Culture Trip stands with
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The legendary steps of Lapa were created by and take its name from Chilean artist Jorge Selaron, who spent 20 years transforming a bland stairway into a vibrant and iconic symbol of Rio. The mosaic of tiles, ceramics and mirrors in mostly reds, greens, blues and yellows cover all 215 steps from Lapa to the bordering neighborhood Santa Teresa. Go at night for the lively bustle of casual street drinking and amateur live music.
This fair, otherwise known as Feira Rio Antigo, takes place every first Saturday of the month on Rua do Lavradio and is the spot for timeless antiques, vintage pieces and hidden treasures. A whole street opens its doors and fills up with stalls, presenting anything and everything from clothes and bags to ornaments and furniture. To get some great souvenirs or one-off items, it’s hard to imagine going to a better place in Rio.
Not a single inch was overlooked when the decorations were being done at this nightclub — there are antiques and chandeliers draping every corner of its three floors. The most famous party in Lapa is popular with both locals and foreigners alike, which can be seen by the long lines to get in later in the night. Every weekend there is a live band of samba or pagode, and there is one floor tucked away that has international pop or dance music. Don’t let its elegant decor fool you — this place is far from the stiffness that sometimes comes with luxury, having casual, fun and buzzing atmosphere going on until the early hours.
The place to go to get some of the best national and international music in Rio is Circo Voador, a cultural space in Lapa where live acts continue throughout the week and weekend. Anything goes here, from rock and metal (AC/DC have performed there in the past) to samba and funk. The outdoor terrace is fringed with palm trees, providing breathing and drinking space from the tent-covered dance floor that usually gets crowded. There are also ongoing workshops of capoeira, acrobatics and language classes.
Circo Voador, Rua dos Arcos s/n, 20230-060 Rio de Janeiro, Brazil +55 21 2533 0354
Since the Brazilian government decriminalized street art in 2009, Rio de Janeiro has witnessed a budding street art scene with various artists making their mark throughout the city and the world. Lapa has various arts that portray deep aspects of culture, such as music and social class to iconic monuments in Rio. The walls around the Escadaria Selaron and its arches have some of Lapa’s most eye-catching artworks.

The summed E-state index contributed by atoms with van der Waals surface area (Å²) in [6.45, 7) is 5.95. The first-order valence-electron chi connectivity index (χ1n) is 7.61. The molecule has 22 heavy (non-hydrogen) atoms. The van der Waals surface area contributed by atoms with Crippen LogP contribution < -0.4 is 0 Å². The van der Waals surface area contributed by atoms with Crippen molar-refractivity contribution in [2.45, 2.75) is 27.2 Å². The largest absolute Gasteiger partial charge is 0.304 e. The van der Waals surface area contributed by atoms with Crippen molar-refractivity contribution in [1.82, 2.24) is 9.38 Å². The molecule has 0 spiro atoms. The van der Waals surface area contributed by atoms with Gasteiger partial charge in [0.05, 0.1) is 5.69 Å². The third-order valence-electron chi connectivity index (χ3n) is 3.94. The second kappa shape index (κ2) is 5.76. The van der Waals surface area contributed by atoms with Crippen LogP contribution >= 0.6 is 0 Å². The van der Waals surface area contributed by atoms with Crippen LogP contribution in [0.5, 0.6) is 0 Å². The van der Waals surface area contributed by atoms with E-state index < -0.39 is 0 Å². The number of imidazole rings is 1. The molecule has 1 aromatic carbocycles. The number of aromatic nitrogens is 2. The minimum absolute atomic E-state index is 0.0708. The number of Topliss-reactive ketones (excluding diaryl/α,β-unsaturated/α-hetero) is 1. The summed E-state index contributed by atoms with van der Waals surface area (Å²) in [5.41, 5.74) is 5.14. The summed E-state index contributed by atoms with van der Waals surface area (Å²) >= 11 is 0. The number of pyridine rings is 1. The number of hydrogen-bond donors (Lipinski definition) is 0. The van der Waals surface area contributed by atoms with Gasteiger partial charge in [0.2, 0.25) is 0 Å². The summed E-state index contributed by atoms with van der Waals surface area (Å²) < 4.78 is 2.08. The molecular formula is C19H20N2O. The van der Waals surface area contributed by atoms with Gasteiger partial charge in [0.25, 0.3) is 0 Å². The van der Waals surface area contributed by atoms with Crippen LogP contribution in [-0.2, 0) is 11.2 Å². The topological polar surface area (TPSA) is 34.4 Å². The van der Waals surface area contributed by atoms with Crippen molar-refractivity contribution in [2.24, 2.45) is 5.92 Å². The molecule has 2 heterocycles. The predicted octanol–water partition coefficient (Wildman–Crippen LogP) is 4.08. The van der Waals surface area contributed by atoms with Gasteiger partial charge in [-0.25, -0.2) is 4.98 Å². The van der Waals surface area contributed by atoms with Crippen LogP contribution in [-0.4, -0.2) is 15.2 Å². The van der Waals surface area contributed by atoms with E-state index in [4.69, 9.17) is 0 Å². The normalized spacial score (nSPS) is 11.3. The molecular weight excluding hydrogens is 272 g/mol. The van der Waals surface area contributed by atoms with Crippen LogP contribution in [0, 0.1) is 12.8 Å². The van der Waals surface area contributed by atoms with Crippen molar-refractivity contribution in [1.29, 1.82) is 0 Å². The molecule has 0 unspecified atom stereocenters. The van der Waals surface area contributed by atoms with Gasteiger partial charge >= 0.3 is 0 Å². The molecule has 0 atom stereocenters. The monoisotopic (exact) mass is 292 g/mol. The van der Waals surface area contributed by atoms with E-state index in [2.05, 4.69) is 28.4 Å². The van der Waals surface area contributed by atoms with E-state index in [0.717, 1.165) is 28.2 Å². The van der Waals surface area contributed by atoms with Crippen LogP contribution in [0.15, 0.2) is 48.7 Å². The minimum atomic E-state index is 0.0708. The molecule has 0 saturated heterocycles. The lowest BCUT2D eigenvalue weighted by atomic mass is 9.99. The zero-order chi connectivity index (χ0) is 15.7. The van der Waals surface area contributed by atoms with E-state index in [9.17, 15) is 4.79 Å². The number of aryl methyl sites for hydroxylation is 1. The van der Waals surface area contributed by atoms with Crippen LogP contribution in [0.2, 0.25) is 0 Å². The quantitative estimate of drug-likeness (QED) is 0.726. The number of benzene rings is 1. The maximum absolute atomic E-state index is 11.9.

Lapa is synonymous with nightlife in Rio and is the main partying area in the city. The most bustling street is Avenida Mem de Sa which is choc-a-bloc with bars and clubs, whilst party-goers spill out onto the pavements and create unofficial street parties. The arches are a good starting point before making your way along the main street, and be sure to drop into bars or clubs along the way.
A roda de samba is a jam session between skilled sambaists who join together to play some tunes. This is samba in its rawest and most personal form, which makes it intimate, cozy and heaps of fun, drawing in crowds of locals that energize venues with singing and dancing. One of the best places to go in Lapa for a roda de samba is Bero do Rato, a bar where simplicity highlights its great music and icy beers.
Open Tuesday through Friday, the Museum of Image and Sound offers a daytime attraction in Lapa to what is usually an after hours neighborhood. With a collection of 350,000 items made up of music, photos, records, films, videos and various other media archives, it shows the Brazilian culture in a series of sounds and images.
The white arches of Lapa remain the same as they were when first constructed in the mid-18th century as an aqueduct; nowadays they are the place to meet and serve as an entrance into Lapa’s buzzing nightlife. Some of the best street parties are held here with stalls dishing out mega-sized caipirinhas and cocktails with generous portions of cachaca live music. The party is free and anything goes, even after the sun comes up.
Forró is a genre of music originally from the northeast of Brazil, yet is popular throughout the country. The dance to forró is in pairs, usually a man and a woman, and is fast paced yet intimate, with a similarity to the waltz. Bar Semente in Lapa has some of the best live forró music in town during the week and the weekend, and dancing is a must there, no matter what your level may be — the crowd is patient and willing to help anyone keen enough to get on the dance floor.